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PLoS One. 2013 May 29;8(5):e65226. doi: 10.1371/journal.pone.0065226. Print 2013.

Rapid 16S rRNA next-generation sequencing of polymicrobial clinical samples for diagnosis of complex bacterial infections.

Author information

1
Department of Laboratory Medicine, University of Washington, Seattle, Washington, USA. stevesal@uw.edu

Abstract

Classifying individual bacterial species comprising complex, polymicrobial patient specimens remains a challenge for culture-based and molecular microbiology techniques in common clinical use. We therefore adapted practices from metagenomics research to rapidly catalog the bacterial composition of clinical specimens directly from patients, without need for prior culture. We have combined a semiconductor deep sequencing protocol that produces reads spanning 16S ribosomal RNA gene variable regions 1 and 2 (∼360 bp) with a de-noising pipeline that significantly improves the fraction of error-free sequences. The resulting sequences can be used to perform accurate genus- or species-level taxonomic assignment. We explore the microbial composition of challenging, heterogeneous clinical specimens by deep sequencing, culture-based strain typing, and Sanger sequencing of bulk PCR product. We report that deep sequencing can catalog bacterial species in mixed specimens from which usable data cannot be obtained by conventional clinical methods. Deep sequencing a collection of sputum samples from cystic fibrosis (CF) patients reveals well-described CF pathogens in specimens where they were not detected by standard clinical culture methods, especially for low-prevalence or fastidious bacteria. We also found that sputa submitted for CF diagnostic workup can be divided into a limited number of groups based on the phylogenetic composition of the airway microbiota, suggesting that metagenomic profiling may prove useful as a clinical diagnostic strategy in the future. The described method is sufficiently rapid (theoretically compatible with same-day turnaround times) and inexpensive for routine clinical use.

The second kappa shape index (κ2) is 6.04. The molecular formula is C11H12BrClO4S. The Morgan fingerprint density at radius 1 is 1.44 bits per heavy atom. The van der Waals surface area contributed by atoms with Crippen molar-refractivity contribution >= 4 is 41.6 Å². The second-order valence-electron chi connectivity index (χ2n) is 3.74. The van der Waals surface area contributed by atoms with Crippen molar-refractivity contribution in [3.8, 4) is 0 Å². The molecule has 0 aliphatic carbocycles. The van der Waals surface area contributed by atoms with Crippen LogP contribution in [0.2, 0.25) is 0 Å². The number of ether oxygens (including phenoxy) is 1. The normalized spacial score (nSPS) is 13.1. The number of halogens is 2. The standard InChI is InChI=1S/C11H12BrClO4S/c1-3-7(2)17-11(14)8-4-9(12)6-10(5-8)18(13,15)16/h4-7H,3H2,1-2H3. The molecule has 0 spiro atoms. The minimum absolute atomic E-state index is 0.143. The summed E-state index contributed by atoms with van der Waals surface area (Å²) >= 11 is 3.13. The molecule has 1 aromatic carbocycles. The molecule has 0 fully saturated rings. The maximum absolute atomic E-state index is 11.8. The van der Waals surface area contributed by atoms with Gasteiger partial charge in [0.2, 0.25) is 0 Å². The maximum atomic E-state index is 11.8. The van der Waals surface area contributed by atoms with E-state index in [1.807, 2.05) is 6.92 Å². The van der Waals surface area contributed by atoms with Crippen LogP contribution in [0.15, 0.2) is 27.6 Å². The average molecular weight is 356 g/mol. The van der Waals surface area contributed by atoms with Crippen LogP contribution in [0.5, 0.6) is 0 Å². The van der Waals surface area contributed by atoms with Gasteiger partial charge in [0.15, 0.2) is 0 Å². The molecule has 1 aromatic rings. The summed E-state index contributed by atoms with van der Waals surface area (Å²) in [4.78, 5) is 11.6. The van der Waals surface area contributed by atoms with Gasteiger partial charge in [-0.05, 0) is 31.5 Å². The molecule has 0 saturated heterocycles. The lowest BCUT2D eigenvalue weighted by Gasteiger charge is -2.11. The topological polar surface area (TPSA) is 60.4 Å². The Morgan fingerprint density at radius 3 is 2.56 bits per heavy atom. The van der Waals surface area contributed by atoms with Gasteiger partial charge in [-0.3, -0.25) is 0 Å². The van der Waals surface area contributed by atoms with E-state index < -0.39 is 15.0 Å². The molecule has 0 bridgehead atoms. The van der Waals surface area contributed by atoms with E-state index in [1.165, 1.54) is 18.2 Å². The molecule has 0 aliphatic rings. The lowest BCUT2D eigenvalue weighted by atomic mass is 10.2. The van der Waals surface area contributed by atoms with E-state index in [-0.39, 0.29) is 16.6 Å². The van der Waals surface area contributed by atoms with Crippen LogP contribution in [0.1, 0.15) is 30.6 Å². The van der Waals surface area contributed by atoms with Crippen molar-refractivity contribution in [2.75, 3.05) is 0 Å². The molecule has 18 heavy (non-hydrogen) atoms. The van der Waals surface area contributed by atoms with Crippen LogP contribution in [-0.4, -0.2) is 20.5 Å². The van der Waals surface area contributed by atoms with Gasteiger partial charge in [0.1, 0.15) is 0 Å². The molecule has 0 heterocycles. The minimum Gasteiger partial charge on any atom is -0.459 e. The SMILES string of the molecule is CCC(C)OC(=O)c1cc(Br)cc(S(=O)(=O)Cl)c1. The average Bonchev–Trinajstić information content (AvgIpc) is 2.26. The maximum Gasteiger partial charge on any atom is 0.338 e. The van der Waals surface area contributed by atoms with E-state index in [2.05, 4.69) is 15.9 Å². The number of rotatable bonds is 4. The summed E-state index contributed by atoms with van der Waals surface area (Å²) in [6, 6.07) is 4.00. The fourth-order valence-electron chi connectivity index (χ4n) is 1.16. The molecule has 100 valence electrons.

PMID:
23734239
PMCID:
PMC3666980
DOI:
10.1371/journal.pone.0065226
[Indexed for MEDLINE]
Free PMC Article

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